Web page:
Strategy Session: Licensing-In Missing Resources

I often ask the question during my seminars “Does your business have all the resources it needs”?  99% of the time the answer is no.   Licensing can help a business  find the resources it needs – such as a known logo or formula or technology – to take its product or service to the next level.  This is known as licensing-in and it’s a great strategy to use if you are missing some key resources.

Suppose you want to tap into the multi-billion dollar Hispanic market, but don’t have any brand recognition among this consumer group.  Rather than spending millions to build a brand, you could license rights to a popular Hispanic TV show, website entertainment, or non-competitive Hispanic brand.  In the first case, it could be a popular TV personality, such as a talk show host, or weekly TV show broadcast over the major Hispanic TV networks (Telemundo or Univision). Entertainment online news media outlets are a favorite among Hispanic teens, and sites such as holamun2.com and terra.com feature a  mix of content including music, fashion and sports. Another licensing opportunity is popular Hispanic brands, such as Novamex and El Jimador, that can give instant recognition among Hispanic consumers.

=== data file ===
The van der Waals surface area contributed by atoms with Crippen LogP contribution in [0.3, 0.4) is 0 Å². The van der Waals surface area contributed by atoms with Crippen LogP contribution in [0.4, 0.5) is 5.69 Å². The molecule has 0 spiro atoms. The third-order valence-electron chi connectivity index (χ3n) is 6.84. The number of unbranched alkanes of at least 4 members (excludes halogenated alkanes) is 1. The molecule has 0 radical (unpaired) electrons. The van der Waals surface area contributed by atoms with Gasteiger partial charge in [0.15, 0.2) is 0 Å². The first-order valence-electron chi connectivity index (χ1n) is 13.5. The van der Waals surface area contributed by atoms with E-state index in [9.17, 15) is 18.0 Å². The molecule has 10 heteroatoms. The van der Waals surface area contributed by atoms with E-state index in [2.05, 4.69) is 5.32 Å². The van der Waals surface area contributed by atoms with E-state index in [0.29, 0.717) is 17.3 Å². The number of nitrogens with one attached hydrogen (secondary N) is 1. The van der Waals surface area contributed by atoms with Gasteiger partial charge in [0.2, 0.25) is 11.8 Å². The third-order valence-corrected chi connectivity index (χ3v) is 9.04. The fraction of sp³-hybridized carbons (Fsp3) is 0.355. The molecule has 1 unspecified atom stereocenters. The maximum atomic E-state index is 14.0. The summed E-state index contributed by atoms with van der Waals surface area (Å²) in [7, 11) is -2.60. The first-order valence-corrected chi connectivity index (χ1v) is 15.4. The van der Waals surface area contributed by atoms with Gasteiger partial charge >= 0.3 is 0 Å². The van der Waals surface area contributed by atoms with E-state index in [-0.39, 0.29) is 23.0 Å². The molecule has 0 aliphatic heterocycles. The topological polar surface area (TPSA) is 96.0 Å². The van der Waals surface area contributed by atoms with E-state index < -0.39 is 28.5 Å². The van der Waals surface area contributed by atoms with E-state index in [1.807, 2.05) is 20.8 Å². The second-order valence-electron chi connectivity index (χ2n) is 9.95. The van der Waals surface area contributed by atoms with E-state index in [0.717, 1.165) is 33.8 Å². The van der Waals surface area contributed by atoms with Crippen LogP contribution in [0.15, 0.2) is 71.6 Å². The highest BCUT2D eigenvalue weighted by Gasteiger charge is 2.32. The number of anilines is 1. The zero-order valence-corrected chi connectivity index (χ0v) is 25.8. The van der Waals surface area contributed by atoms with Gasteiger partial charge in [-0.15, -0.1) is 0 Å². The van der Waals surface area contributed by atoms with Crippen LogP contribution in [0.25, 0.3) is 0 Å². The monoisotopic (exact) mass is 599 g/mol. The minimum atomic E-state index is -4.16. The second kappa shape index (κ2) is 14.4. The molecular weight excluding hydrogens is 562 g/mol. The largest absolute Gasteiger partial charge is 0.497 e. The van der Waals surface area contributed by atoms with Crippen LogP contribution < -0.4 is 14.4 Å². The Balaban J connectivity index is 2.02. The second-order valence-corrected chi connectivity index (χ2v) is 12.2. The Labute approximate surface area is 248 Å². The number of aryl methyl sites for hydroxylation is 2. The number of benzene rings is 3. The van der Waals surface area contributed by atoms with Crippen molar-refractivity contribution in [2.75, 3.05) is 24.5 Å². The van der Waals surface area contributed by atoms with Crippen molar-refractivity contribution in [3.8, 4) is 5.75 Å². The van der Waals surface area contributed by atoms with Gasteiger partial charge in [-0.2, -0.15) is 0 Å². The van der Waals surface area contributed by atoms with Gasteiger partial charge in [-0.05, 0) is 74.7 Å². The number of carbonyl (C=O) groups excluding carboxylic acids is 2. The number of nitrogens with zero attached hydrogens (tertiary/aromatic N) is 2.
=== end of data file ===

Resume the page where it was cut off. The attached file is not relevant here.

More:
A couple of key attributes to consider when evaluating outside brands for licensing include customer trust, how they “fit” your product or service, does it sell into retailers, and most importantly, will it sell through to customers.

Rand Brenner is an IP professional whose passion is helping inventors, startups, and businesses of all sizes use licensing to turn their IP into income-producing products, services, and technologies. His decades of experience run the gamut from medical devices to food technology to consumer products. He’s licensed some of the biggest Hollywood entertainment blockbusters including the Batman Movies (1 and 2), and the number one kid’s action TV show, the Mighty Morphin Power Rangers. Rand speaks about licensing and is a featured speaker at investment conferences, trade shows, colleges and startup events. He’s a published writer with articles appearing in several prestigious trade magazine including The Licensing Journal, Intellectual Property Magazine, and License India. Rand also mentors at the Cal State Fullerton School of Business and Economics and is a judge for their startup business plan competitions.

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